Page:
S3 Storage Engine Internals

MariaDB starting with 10.5

The S3 storage engine has been available since MariaDB 10.5.4.

The S3 storage engine is based on the Aria code. Internally the S3 storage inherits from the Aria code, with hooks that change reads, so that instead of reading data from the local disk it reads things from S3.

The S3 engine uses it's own page cache, modified to be able to handle reading blocks from S3 (of size s3_block_size). Internally the S3 page cache uses pages of aria-block-size for splitting the blocks read from S3.


ALTER TABLE will first create a local table in the normal Aria on disk format and then move both index and data to S3 in buckets of S3_BLOCK_SIZE. The .frm file is also copied to S3 for discovery to support discovery for other MariaDB servers. One can also use ALTER TABLE to change the structure of an S3 table.

Partitioning Tables

Starting from MariaDB 10.5.3, S3 tables can also be used with Partitioning tables. All ALTER PARTITION operations are supported except:


Big Reads

One of the properties of many S3 implementations is that they favor large reads. It's said that 4M gives the best performance, which is why the default value for S3_BLOCK_SIZE is 4M.


If compression (COMPRESSION_ALGORITHM=zlib) is used, then all index blocks and data blocks are compressed. The .frm file and Aria definition header (first page/pages in the index file) are not compressed as these are used by discovery/open.

If compression is used, then the local block size is S3_BLOCK_SIZE, but the block stored in S3 will be the size of the compressed block.

Typical compression we have seen is in the range of 80% saved space.

Structure Stored on S3

The table will be copied in S3 into the following locations:

frm file (for discovery):

First index block (contains description of the Aria file):

Rest of the index file:

Data file:

block_number is a 6-digit decimal number, prefixed with 0 (Can be larger than 6 numbers, the prefix is just for nice output)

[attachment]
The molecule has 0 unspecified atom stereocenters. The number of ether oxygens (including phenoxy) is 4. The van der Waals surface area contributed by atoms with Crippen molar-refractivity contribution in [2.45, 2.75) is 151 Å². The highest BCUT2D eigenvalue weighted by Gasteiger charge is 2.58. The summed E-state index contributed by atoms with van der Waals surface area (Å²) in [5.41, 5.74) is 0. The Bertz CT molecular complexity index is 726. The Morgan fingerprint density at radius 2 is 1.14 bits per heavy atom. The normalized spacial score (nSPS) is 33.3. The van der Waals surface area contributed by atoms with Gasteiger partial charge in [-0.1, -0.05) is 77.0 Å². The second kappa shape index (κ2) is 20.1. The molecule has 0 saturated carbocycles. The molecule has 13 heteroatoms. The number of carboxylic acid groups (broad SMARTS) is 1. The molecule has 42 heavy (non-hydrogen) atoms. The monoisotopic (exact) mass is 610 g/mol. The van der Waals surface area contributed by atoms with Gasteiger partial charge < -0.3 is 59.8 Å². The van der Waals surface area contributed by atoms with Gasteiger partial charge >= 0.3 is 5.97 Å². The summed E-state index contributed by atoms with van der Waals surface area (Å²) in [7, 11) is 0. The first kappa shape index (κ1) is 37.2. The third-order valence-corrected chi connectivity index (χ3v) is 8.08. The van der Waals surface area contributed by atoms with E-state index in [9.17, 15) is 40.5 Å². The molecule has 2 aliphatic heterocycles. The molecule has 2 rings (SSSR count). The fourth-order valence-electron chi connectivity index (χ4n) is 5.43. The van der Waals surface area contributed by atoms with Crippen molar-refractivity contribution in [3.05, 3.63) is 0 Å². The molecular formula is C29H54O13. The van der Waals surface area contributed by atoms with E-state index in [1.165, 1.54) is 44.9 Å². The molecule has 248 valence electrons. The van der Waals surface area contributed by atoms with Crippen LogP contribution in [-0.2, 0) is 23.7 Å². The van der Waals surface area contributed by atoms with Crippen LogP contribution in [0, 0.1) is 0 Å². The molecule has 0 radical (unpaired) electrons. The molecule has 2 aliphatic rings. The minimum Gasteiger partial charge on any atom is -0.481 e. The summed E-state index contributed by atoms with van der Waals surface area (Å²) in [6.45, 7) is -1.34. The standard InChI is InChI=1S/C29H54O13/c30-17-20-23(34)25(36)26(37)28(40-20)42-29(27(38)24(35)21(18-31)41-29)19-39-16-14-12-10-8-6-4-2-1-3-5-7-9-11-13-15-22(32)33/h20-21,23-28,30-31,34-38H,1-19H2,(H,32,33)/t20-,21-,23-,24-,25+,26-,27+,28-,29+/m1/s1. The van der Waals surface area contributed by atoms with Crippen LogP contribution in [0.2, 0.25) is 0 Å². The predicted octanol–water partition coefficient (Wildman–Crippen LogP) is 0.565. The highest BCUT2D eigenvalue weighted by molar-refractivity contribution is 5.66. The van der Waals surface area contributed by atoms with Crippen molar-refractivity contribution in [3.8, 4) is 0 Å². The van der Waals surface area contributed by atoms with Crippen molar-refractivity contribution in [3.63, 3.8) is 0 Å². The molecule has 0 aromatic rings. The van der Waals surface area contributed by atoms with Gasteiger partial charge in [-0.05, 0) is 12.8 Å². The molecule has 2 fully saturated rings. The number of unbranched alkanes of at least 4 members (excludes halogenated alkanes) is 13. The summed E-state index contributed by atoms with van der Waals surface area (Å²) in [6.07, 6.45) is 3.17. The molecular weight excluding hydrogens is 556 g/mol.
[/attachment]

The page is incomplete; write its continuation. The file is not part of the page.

Using the awsctl Python Tool to Examine Data

Installing awsctl on Linux

# install python-pip (on an OpenSuse distribution)
# use the appropriate command for your distribution
zypper install python-pip
pip install --upgrade pip

# the following installs awscli tools in ~/.local/bin
pip install --upgrade --user awscli
export PATH=~/.local/bin:$PATH

# configure your aws credentials
aws configure

Using the awsctl Tool

One can use the aws python tool to see how things are stored on S3:

shell> aws s3 ls --recursive s3://mariadb-bucket/
2019-05-10 17:46:48       8192 foo/test1/aria
2019-05-10 17:46:49    3227648 foo/test1/data/000001
2019-05-10 17:46:48        942 foo/test1/frm
2019-05-10 17:46:48    1015808 foo/test1/index/000001

To delete an obsolete table foo.test1 one can do:

shell> ~/.local/bin/aws s3 rm --recursive s3://mariadb-bucket/foo/test1
delete: s3://mariadb-bucket/foo/test1/aria
delete: s3://mariadb-bucket/foo/test1/data/000001
delete: s3://mariadb-bucket/foo/test1/frm
delete: s3://mariadb-bucket/foo/test1/index/000001

See Also


Comments loading...
Content reproduced on this site is the property of its respective owners, and this content is not reviewed in advance by MariaDB. The views, information and opinions expressed by this content do not necessarily represent those of MariaDB or any other party.